Daoxiang, a tiny town sitting on 2,000 hectares of farmland supported by the digital economy industry and collaboration with Zhejiang University, was established by Yuhang in an effort to allow villagers in the district to share in the fruits of urban and rural development projects.

According to Zhang Zhenfeng, Party secretary of Yuhang, the district will seek a balance between high-quality development and high-quality life, becoming a leading area for the coordinated development of urban and rural areas, a pilot zone for reforming the income distribution system and an exhibition area for beautiful homes.

Hangzhou, capital of Zhejiang, has been mulling over a batch of measures and policies in a bid to build itself into a pioneering metropolis of high quality by 2025.

According to the city's agriculture and rural affairs bureau, by that year, rural residents' annual disposable income will have reached 57,000 yuan, with the urban rural disposable income ratio shrinking to below 1.7.

In Linping, another district in Hangzhou known for its small and medium-sized clothing manufacturers, the digitalization of industrial manufacturing has enabled over 100 local enterprises to improve their efficiencies by 25 percent, greatly benefiting the local workers since 2019.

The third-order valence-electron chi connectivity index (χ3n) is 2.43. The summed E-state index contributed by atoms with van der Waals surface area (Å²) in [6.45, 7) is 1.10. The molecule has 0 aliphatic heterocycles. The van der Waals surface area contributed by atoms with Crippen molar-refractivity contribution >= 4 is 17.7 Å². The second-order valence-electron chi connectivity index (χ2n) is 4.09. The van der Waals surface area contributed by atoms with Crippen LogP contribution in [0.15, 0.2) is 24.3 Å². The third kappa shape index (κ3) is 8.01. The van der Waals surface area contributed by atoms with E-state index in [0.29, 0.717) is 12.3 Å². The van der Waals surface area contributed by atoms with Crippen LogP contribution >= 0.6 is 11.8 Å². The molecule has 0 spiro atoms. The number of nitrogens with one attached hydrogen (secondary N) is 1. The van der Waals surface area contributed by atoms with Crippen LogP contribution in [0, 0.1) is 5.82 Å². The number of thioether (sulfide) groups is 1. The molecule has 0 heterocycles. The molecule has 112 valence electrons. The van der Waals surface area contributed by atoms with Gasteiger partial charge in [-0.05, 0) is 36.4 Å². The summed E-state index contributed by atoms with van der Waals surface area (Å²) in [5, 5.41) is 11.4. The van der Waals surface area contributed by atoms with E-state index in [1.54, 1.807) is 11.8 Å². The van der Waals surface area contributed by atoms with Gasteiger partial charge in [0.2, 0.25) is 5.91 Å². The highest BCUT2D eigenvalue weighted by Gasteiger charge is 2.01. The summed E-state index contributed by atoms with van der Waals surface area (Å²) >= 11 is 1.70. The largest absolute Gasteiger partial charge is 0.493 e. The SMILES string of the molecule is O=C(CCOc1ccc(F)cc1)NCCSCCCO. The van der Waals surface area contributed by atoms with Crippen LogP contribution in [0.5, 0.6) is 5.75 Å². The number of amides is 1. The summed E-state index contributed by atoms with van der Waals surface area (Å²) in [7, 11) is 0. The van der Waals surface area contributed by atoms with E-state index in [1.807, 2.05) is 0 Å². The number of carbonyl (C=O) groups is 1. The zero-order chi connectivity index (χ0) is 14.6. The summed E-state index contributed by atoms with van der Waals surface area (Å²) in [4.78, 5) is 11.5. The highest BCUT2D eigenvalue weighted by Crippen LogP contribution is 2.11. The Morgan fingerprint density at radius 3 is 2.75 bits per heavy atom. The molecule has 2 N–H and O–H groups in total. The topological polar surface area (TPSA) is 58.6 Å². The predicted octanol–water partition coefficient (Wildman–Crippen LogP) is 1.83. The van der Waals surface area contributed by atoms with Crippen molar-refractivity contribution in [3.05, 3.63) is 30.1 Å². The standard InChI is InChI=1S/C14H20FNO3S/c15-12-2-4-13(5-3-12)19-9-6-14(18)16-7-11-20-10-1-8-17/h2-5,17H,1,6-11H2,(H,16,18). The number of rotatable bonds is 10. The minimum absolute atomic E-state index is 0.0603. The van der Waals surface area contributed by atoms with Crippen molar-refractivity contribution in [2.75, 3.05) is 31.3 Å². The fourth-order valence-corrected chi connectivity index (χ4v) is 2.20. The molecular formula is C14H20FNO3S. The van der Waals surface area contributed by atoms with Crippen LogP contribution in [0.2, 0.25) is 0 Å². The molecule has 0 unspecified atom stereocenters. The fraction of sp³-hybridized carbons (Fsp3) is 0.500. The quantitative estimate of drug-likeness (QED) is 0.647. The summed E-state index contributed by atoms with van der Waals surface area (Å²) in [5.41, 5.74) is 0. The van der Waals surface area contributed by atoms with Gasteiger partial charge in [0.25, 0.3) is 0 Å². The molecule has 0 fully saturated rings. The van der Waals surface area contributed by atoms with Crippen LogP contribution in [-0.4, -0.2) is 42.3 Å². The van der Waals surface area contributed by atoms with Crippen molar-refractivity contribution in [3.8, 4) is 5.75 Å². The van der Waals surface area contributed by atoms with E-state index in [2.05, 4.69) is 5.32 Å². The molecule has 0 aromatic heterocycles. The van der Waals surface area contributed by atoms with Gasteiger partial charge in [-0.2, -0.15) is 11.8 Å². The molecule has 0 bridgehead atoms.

"In the past, with the development of our company and the increase in factory costs, we have gradually encountered various problems in production capacity," said a manager from Taoxin Clothing Co.

Taoxin Clothing relocated to Linping in 2019, with local commercial authorities boosting its production capacities and helping expand its online and offline sales channels. The company soon resolved a labor shortage and has opened over 30 outlets nationwide, the manager said.

The rise in local residents' incomes has also greatly enriched their cultural lives.

"Nowadays, I go to the local community neighborhood center three or four times a week, singing songs and practicing calligraphy. It gives me a sense of belonging," said Liu Xiuping, a 56-year-old farmer in Linping.

The community center also provides convenient services for people of all ages. Among its features are community medical treatment and youth activity centers.

Last year, Linping also launched an improvement project for the Meiyan community, an older residential area where Liu lives, aimed at improving local farmers' living environments and offering them a sense of belonging and happiness.

The community center has also launched a variety of activities to not only enrich farmers' cultural lives, but also to help them increase their incomes during their free time.

"Everyone here can use their spare time to make embroideries under my training. As time goes on, every woman can earn an additional 20,000 to 30,000 yuan a year," said Cao Guohua, an embroidery artist in Yalan village in Linping.

In 2008, Cao took over an embroidery studio from her in-laws, providing employment opportunities to more than 100 women in the village.

"I started learning it when I was 16 years old, and I am passionate about embroidery," said Zhao Fenghua, who works in the studio. She said she thinks it's meaningful that she can not only do what she loves, but also help increase her family's income.

Tang Yaochang and Fang Xiaoying contributed to this story.